Schools that have isolated their critical information gaps understand well the data they need. The next step is to identify the best measures to support those needs. Needs explain why we measure, but the tactics of measurement (how and what) still need to be determined. The figure below reveals how our five learning data needs connect to the what and how of learning measurement.
Notice that some whys essentially measure the same thing (performance against grade-level standards), but not in the same way. A test built to forecast will likely measure standards, but it may sample across all standards to produce a prediction; whereas, as diagnostic assessment may provide more targeted assessment of a few standards. No matter the why or what, we have two common choices for how we evaluate learning data: criterion or norm referencing. Criterion referencing identifies an evaluation rule independent of the data (score of x is proficient) and labels performance accordingly. Normative referencing evaluates student performance in the context of their peers (score of x is at the 60th percentile of all students).
3. Develop processes to collect, analyze and present the data
Once we articulate a need and implement the right measures, we’ll have the data we need. But even then, what do we do with it?
Analytical leaders need to clearly shape the analysis and results of data to invite action. One of the key reasons that data lack value is because the way in which we analyze and share data is disconnected from ideas on how to use it.
Sharing six-month old state assessment data broken out by gender, so we can learn that last year’s proficiency rate for 5th grade girls was 6% higher than that of 5th grade boys, doesn’t yield a meaningful course of action. To correct for this, we need to return to our purpose: why did we administer the assessment in the first place?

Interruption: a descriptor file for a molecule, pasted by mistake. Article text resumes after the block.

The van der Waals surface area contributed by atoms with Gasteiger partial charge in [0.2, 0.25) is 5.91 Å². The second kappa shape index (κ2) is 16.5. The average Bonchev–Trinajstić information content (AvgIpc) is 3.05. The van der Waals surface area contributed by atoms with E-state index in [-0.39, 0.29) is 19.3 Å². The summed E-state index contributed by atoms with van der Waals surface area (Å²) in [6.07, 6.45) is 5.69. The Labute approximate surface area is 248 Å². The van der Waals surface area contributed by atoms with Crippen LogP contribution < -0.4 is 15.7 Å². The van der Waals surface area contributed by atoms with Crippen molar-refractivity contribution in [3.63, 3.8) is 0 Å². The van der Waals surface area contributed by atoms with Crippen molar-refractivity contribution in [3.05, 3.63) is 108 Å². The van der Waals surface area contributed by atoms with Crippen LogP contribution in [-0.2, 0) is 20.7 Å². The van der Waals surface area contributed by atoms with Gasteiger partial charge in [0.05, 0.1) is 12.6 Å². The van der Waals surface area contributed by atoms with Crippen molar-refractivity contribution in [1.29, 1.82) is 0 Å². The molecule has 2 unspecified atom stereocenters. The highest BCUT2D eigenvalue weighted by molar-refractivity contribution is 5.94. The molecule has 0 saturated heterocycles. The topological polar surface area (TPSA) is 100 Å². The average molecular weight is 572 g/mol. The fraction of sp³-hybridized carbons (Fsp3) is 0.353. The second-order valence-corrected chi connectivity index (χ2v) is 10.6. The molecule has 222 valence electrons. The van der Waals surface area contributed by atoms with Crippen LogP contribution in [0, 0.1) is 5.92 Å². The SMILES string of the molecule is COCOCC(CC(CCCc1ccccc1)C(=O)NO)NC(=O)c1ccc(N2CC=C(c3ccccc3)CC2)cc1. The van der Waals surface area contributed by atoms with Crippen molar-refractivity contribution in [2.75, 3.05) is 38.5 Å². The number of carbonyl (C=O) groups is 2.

If it is to screen students for an intervention program, then we should frame the analysis and presentation of data in that context. Good analytics and reporting frame the data in a context for action. “To document and explain a process, to make verbs visible, is at the heart of information design,” writes Edward Tufte in his classic text, Visual Explanations. If you cannot clearly articulate what the recipient of a report would do with the data they receive, how can we expect them to do so?
4. Monitor how data are used; make adjustments as necessary
Too often, we invest considerable resources in building a data system without a similar commitment to improve the system over time. We become enamored with what we have rather than what people do with data.
To remedy this, school and teacher leaders need explicit processes for assessing the extent to which data improve educational decision making. A starting point is to examine usage data, which can be pulled from most data systems. These data can reveal frequency of access; however, accessing data is an indicator of effective use, but not effective use itself. To assess the true impact of learning data, leaders need qualitative data (observations, interviews, focus groups) on how teachers make decisions. Any number of factors can limit the impact of data: technological reliability, assessment quality, presentation of data, lack of time or understanding, data latency, and more.
There is ample support in the research literature that using data to guide instructional decisions can greatly improve student learning outcomes, but data don’t magically transform teaching. School and teacher leaders need to work together to identify their core needs, measures, and means of leveraging the data--only then can data really drive.